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What with the loss of the Rolling Stones, the on-off sale of Abbey Road studios, and the legal infighting with Citigroup in one court and Pink Floyd in another, EMI under Terra Firma’s ownership is already the most public private equity deal ever. But the sudden departure of Elio Leoni-Sceti as chief executive of EMI Music, and his replacement by Charles Allen, adding executive powers to the chairmanship, is a new way for Guy Hands to keep the music group in the headlines.
After the biscuiteer (Eric Nicoli, ex-United Biscuits, who led the group when it was a listed company) and the detergent expert (Mr Leoni-Sceti, formerly at Reckitt Benckiser) comes the man who spent his six years at the helm of British broadcasters Granada and ITV trying to play down his reputation as a mere accountant.
Mind you, it is probably accountants that EMI needs, as it approaches a mid-June deadline for the group to raise new funds from investors.
Mr Leoni-Sceti’s official exit line is the easy-to-parody “my job here is now done”. That assertion is debatable. When he joined in 2008, the Reckitt executive was supposed to “shape, drive and lead EMI
to become the world’s most artist-focused and consumer-friendly music company”. The scratchiness of relations with established artists is a symptom of wider concern about the way Terra Firma has split artist and repertoire (A&R) executives from the marketing of albums and a sign the first goal has not yet been achieved. But short of putting Lily rather than Charles Allen in the executive hotseat, no executive change was likely to damp the divas’ distress.
The more important targets are still the operational ones. EMI Music’s higher sales, bigger market share and stronger margins – up from below 5 per cent in the year before Mr Leoni-Sceti’s arrival to nearer 15 per cent in 2008-09 – are signs of progress. Mr Allen’s goal now is clear: to sustain that record, or, as he puts it, “to ensure [EMI Music] has a great future” – or possibly any future at all.
Of Caz and carrots
The Financial Services Authority talks tough on market abuse, but so far has paraded before a disdainful City mainly unimportant, unlucky and unsophisticated insider dealers. Its satisfaction on Wednesday at being able to secure a guilty verdict against a known name – even better, one who used to work at Cazenove, bluest of the Square Mile blue-bloods – was palpable.
But the Caz connection may be the least important aspect of the case against Malcolm “Streaky” Calvert. He was, after all, a retired partner. The source of the leak could not be identified, let alone whether it came from the investment bank itself. The FSA deserves kudos for having made five of 12 counts of insider dealing stick, but more important was the fact that for the first time it cut a deal with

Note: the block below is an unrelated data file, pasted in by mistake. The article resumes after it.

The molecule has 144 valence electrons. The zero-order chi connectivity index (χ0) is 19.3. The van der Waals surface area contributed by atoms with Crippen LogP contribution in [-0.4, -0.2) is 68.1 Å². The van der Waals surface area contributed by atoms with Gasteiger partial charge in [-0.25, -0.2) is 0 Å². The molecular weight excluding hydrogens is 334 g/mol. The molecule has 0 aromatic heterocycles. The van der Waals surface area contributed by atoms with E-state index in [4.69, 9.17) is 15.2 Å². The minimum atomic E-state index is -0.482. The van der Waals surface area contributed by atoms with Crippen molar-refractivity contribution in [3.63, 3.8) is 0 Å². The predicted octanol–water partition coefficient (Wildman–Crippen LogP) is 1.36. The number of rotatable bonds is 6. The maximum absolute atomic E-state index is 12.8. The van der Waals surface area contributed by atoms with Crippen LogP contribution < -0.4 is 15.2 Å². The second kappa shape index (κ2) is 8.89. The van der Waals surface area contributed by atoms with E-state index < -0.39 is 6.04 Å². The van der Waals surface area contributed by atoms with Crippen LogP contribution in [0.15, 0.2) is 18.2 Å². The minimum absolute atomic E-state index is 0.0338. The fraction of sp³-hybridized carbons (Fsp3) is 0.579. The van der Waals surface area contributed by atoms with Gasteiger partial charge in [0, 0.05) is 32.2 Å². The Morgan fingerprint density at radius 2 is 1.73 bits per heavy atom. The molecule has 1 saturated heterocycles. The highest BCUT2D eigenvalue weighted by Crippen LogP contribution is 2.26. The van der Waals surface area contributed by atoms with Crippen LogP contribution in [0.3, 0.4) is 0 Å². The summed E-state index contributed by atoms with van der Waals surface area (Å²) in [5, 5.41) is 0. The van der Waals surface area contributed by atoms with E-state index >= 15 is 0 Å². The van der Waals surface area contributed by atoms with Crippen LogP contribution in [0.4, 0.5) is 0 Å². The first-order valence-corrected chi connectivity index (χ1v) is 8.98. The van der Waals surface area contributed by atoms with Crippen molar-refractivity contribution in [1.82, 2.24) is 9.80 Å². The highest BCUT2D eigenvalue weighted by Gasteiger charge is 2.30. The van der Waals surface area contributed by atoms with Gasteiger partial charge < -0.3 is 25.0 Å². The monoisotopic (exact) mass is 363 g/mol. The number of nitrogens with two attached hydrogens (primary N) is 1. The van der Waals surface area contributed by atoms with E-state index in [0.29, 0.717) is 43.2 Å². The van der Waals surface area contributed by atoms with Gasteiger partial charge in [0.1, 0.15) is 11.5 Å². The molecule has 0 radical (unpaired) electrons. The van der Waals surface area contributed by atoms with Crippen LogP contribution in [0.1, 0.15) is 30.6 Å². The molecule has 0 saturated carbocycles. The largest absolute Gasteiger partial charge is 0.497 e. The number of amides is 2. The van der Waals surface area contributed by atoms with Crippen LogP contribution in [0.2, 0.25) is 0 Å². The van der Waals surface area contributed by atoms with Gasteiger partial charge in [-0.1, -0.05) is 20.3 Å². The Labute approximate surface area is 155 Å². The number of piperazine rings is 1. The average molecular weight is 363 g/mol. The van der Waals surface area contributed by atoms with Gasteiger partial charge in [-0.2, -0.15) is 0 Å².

an individual – Mr Calvert’s friend Bertie Hatcher – who received a censure and a fine on the explicit condition that he would help with the prosecution.
As an incentive to members of insider dealing rings to break with their associates, that is more powerful than any headline-grabbing press statement. The timing is also pleasing for the FSA: US-style plea bargaining for insider dealers is due to become law next month. With that legislation on the statute book, the FSA will get a proper carrot to go with the stick it wields against market abusers.
Don’t discount Mr Smith
Two days ago, Tullett Prebon was trading at a discount to peers that looked hard to justify given the scope for Terry Smith, Tullett’s never-say-die chief executive, to realign and diversify the business. But Wednesday’s 80p surge to 390p on confirmation of takeover talks puts it on a multiple nearer 9.5 times forecast earnings for this year, against, say, Icap on a forward p/e of just over 11.
Unfortunately, that surge ignores the obstacles to a deal. Exchanges have the wherewithal to buy Tullett, but may lack the inclination. Investment banks would have the motive – Macquarie has been expanding into exchange-traded derivatives – but a takeover would allow Tullett’s rivals to vaunt their independence over Tullett’s lack of it. Competitors look either too small (GFI, whose abortive deal with Tullett two years ago stretched the definition of a “merger of equals” even then) or too large (an Icap bid would trigger concerns from regulators and customers). In any case, before rivals get together they have to find a way to get on. No wonder some surmise that the most likely bidder is one Mr Smith is certain to agree with: Mr Smith himself.
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